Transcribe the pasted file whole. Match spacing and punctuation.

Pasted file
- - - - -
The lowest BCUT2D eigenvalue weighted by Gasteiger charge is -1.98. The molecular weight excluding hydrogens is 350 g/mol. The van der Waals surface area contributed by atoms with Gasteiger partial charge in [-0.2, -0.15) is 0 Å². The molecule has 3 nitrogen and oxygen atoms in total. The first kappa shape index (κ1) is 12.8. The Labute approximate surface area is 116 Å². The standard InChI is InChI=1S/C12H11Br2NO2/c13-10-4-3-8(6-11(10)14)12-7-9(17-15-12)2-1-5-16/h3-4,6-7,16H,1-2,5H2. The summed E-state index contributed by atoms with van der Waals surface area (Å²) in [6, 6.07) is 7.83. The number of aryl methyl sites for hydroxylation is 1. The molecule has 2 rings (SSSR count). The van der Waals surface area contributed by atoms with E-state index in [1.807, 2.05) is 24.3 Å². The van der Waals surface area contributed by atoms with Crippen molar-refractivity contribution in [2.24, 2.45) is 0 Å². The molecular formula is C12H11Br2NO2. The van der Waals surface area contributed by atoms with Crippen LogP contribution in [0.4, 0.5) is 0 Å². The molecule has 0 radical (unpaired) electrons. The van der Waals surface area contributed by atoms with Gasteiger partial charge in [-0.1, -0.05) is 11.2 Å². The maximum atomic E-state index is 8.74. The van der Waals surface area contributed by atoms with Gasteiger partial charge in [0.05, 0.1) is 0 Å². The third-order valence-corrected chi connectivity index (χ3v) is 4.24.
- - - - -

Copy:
The lowest BCUT2D eigenvalue weighted by Gasteiger charge is -1.98. The molecular weight excluding hydrogens is 350 g/mol. The van der Waals surface area contributed by atoms with Gasteiger partial charge in [-0.2, -0.15) is 0 Å². The molecule has 3 nitrogen and oxygen atoms in total. The first kappa shape index (κ1) is 12.8. The Labute approximate surface area is 116 Å². The standard InChI is InChI=1S/C12H11Br2NO2/c13-10-4-3-8(6-11(10)14)12-7-9(17-15-12)2-1-5-16/h3-4,6-7,16H,1-2,5H2. The summed E-state index contributed by atoms with van der Waals surface area (Å²) in [6, 6.07) is 7.83. The number of aryl methyl sites for hydroxylation is 1. The molecule has 2 rings (SSSR count). The van der Waals surface area contributed by atoms with E-state index in [1.807, 2.05) is 24.3 Å². The van der Waals surface area contributed by atoms with Crippen molar-refractivity contribution in [2.24, 2.45) is 0 Å². The molecular formula is C12H11Br2NO2. The van der Waals surface area contributed by atoms with Crippen LogP contribution in [0.4, 0.5) is 0 Å². The molecule has 0 radical (unpaired) electrons. The van der Waals surface area contributed by atoms with Gasteiger partial charge in [-0.1, -0.05) is 11.2 Å². The maximum atomic E-state index is 8.74. The van der Waals surface area contributed by atoms with Gasteiger partial charge in [0.05, 0.1) is 0 Å². The third-order valence-corrected chi connectivity index (χ3v) is 4.24.